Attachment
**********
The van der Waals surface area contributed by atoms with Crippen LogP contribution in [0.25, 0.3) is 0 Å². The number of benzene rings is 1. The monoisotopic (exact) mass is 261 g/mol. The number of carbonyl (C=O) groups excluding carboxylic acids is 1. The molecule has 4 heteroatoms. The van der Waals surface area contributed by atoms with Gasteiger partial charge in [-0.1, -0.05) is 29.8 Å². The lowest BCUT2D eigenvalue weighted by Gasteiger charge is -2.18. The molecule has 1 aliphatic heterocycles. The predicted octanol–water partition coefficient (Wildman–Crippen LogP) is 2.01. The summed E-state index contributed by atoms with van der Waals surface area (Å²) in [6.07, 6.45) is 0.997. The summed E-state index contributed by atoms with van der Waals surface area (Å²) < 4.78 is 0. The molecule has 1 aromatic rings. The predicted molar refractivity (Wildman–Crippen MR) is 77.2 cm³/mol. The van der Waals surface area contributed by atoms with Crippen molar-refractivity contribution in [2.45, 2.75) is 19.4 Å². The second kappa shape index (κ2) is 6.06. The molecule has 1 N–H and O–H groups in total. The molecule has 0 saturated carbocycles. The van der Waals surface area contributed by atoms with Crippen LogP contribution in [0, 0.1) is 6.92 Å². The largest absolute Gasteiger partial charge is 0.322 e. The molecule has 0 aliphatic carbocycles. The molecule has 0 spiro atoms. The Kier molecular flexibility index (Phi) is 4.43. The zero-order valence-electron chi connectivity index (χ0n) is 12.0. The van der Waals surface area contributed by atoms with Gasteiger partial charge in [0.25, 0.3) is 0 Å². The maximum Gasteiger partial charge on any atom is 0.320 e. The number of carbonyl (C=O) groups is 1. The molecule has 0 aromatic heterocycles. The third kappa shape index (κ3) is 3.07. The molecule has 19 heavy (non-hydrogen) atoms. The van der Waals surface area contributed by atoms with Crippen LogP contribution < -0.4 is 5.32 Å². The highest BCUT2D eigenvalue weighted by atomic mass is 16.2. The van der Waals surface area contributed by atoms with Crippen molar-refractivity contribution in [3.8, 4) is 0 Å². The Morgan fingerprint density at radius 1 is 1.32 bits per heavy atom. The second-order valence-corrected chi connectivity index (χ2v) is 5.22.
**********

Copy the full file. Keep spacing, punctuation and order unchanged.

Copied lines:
The van der Waals surface area contributed by atoms with Crippen LogP contribution in [0.25, 0.3) is 0 Å². The number of benzene rings is 1. The monoisotopic (exact) mass is 261 g/mol. The number of carbonyl (C=O) groups excluding carboxylic acids is 1. The molecule has 4 heteroatoms. The van der Waals surface area contributed by atoms with Gasteiger partial charge in [-0.1, -0.05) is 29.8 Å². The lowest BCUT2D eigenvalue weighted by Gasteiger charge is -2.18. The molecule has 1 aliphatic heterocycles. The predicted octanol–water partition coefficient (Wildman–Crippen LogP) is 2.01. The summed E-state index contributed by atoms with van der Waals surface area (Å²) in [6.07, 6.45) is 0.997. The summed E-state index contributed by atoms with van der Waals surface area (Å²) < 4.78 is 0. The molecule has 1 aromatic rings. The predicted molar refractivity (Wildman–Crippen MR) is 77.2 cm³/mol. The van der Waals surface area contributed by atoms with Crippen molar-refractivity contribution in [2.45, 2.75) is 19.4 Å². The second kappa shape index (κ2) is 6.06. The molecule has 1 N–H and O–H groups in total. The molecule has 0 saturated carbocycles. The van der Waals surface area contributed by atoms with Crippen LogP contribution in [0, 0.1) is 6.92 Å². The largest absolute Gasteiger partial charge is 0.322 e. The molecule has 0 aliphatic carbocycles. The molecule has 0 spiro atoms. The Kier molecular flexibility index (Phi) is 4.43. The zero-order valence-electron chi connectivity index (χ0n) is 12.0. The van der Waals surface area contributed by atoms with Gasteiger partial charge in [0.25, 0.3) is 0 Å². The maximum Gasteiger partial charge on any atom is 0.320 e. The number of carbonyl (C=O) groups is 1. The molecule has 0 aromatic heterocycles. The third kappa shape index (κ3) is 3.07. The molecule has 19 heavy (non-hydrogen) atoms. The van der Waals surface area contributed by atoms with Crippen LogP contribution < -0.4 is 5.32 Å². The highest BCUT2D eigenvalue weighted by atomic mass is 16.2. The van der Waals surface area contributed by atoms with Crippen molar-refractivity contribution in [3.8, 4) is 0 Å². The Morgan fingerprint density at radius 1 is 1.32 bits per heavy atom. The second-order valence-corrected chi connectivity index (χ2v) is 5.22.